Arming America By Michael Bellesiles
(Knopf, 603 pages, $30)
The new scholarship, according to David Thelen, the Journal's editor, was viewed as "too obscure to appreciate and too remote from everyday life." He believed that the profession had gotten to the point where dazzling people with the unfamiliar and erudite had become more important than telling a good story or imparting wisdom. Increasingly, people complained about the bad writing that had also become a trademark of literary theory as well as cultural studies. The failure to write clearly may have caused publishers and the reading public to forsake academic history. According to Oshinsky, historians are in an odd position. "Their subject is growing in popularity, yet their once considerable influence is on the wane. Fewer people are seeking their wisdom."
This book is an exception to the criticisms. It also demythologizes an icon of American society, and indirectly critiques the "old school" of American historiography. Arming America: The Origins of a National Gun Culture by Michael Bellesiles, an Emory University professor, is destined to be an influential book that may well change public policy in regard to violence.
"An astoundingly high level of personal violence," writes Bellesiles, "separates the United States from every other industrial nation. To find comparable levels of interpersonal violence, one must examine nations in the midst of civil wars or social chaos. In the United States of America in the 1990s, two million violent crimes and twenty-four thousand murders occurred on average every year. The weapon of choice in 70 percent of these murders was a gun, and thousands more are killed by firearms every year in accidents and suicides. In a typical week, more Americans are killed with guns than in all of Western Europe in a year."
The FBI estimates that there are 250 million firearms in private hands (within a population of more than 275 million) and five million new guns are purchased every year. Clearly, America has a love affair with firearms. We are told that a high level of violence and a love of guns stem from the nation's colonial past. Every pioneer had his Brown Bess and was a crack shot due to the exigencies of colonial life (i.e., stealing the land from the native inhabitants). In order to defend the land from British Regulars, the original jackbooted thugs, the militia (aka the Minutemen) assembled and fired their weapons at the "whites of their eyes." All were marksmen used to hunting for game and defending the land from troublesome Indians.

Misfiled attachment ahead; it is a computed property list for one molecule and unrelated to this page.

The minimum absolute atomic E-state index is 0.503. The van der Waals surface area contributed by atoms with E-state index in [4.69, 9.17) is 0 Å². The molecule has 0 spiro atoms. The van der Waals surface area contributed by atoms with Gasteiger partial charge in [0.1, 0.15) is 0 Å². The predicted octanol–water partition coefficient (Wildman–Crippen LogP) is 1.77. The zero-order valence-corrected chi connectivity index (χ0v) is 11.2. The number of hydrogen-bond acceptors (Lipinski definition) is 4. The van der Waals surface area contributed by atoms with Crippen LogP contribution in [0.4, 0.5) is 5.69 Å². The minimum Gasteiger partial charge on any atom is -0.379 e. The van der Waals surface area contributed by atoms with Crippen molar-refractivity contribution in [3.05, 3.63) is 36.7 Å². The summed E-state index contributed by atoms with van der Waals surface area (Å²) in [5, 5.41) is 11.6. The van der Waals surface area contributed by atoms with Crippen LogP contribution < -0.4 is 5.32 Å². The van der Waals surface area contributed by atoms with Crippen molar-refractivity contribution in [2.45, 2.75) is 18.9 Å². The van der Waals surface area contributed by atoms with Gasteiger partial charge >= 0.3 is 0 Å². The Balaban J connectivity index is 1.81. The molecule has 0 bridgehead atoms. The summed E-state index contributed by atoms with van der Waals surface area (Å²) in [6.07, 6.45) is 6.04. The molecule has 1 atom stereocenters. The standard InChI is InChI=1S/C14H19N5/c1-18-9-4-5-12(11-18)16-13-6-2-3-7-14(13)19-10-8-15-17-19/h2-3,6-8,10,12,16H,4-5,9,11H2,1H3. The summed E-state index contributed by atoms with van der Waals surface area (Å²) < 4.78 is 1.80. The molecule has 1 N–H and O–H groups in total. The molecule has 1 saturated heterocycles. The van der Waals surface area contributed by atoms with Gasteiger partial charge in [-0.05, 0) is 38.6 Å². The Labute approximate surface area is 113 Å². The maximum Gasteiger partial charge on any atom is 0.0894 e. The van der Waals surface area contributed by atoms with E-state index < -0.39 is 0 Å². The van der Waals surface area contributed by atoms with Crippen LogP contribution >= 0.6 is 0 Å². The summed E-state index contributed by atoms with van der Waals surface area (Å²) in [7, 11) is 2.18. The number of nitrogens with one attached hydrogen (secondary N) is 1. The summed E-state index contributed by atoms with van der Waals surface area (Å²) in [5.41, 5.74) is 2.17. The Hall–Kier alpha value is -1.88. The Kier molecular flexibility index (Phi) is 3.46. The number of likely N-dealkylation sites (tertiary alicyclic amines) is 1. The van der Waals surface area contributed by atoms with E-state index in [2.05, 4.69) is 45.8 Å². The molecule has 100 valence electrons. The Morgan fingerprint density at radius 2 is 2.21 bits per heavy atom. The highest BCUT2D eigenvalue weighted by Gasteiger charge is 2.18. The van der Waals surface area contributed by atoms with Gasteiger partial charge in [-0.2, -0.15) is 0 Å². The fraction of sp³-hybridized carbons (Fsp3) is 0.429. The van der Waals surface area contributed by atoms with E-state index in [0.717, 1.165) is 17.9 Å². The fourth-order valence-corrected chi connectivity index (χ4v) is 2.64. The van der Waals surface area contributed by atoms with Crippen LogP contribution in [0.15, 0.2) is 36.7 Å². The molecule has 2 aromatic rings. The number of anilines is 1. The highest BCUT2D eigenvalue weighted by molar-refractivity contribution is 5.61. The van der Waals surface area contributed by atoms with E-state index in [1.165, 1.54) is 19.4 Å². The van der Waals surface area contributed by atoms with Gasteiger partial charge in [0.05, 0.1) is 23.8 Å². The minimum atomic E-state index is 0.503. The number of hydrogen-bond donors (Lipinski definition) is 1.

Bellesiles has argued otherwise. "[G]un ownership was exceptional in seventeenth, eighteenth, and early nineteenth centuries, even on the frontier, and?guns became a common commodity only with the industrialization of the mid-nineteenth century, with ownership concentrated in urban areas." Bellesiles has marshaled an impressive array of evidence and facts that argue against the mythology that guns were pervasive in early American life. He also argues a radical thesis: Native Americans were the original gun culture. The vaunted militia were next to useless in combating Indians. It was European military organization, immigration and disease that wrested the New World from its original people?not solely the gun.
The military leaders of the Revolutionary War were of the same opinion in regard to the efficacy of the militia, including George Washington. America's gun culture is an "invented tradition," not based on nation's actual history. "It was not present at the nation's creation, whenever we fix that point. Rather, it developed in a single generation, among those who experienced the onset of the Civil War and that disaster itself."
Interestingly, historians "have joined actively in the mythmaking." Bellesiles cites the credulousness of historians who proclaim "that Americans all had guns because they had to have them," yet were unable to substantiate these claims. "For some reason these assertions seem beyond the usual need of historians for supportive evidence."
Bellesiles begins his historical search for guns by examining county probate records (inventories of property after a death). After looking at more than 1000 probate records from the frontiers of northern New England and western Pennsylvania between the years 1765 and 1790, he found only 14 percent of the inventories included firearms, and 53 percent of those found were listed as either broken or defective. Bellesiles allows for the possibility that firearms could have been passed on to heirs before the original owner's death, but wills generally mention previous requests of even minor items. The book does not argue that guns didn't exist in early America. The author is concerned with "the normative, with what most people did, owned, and thought in reference to guns, most of the time."
As witnessed by the recent presidential election, the nation is forever debating violence. The introduction of guns in Europe also proved to be a hotly debated subject. However, the concern wasn't over violence. Instead, guns were seen as ineffective weapons and as a diminution of the manly arts of war. One English critic, Sir John Smythe, thought that the weapons were of little use on the fields of battle and were "limited by the need for constant practice and by an effective range of only six to ten yards." Men like Smythe favored the standard of the English militia, the long bow. However, Robert Dudley, Earl of Leicester, favored the introduction of firearms, and in 1595 the Privy Council finally voted to replace archers in the English military forces.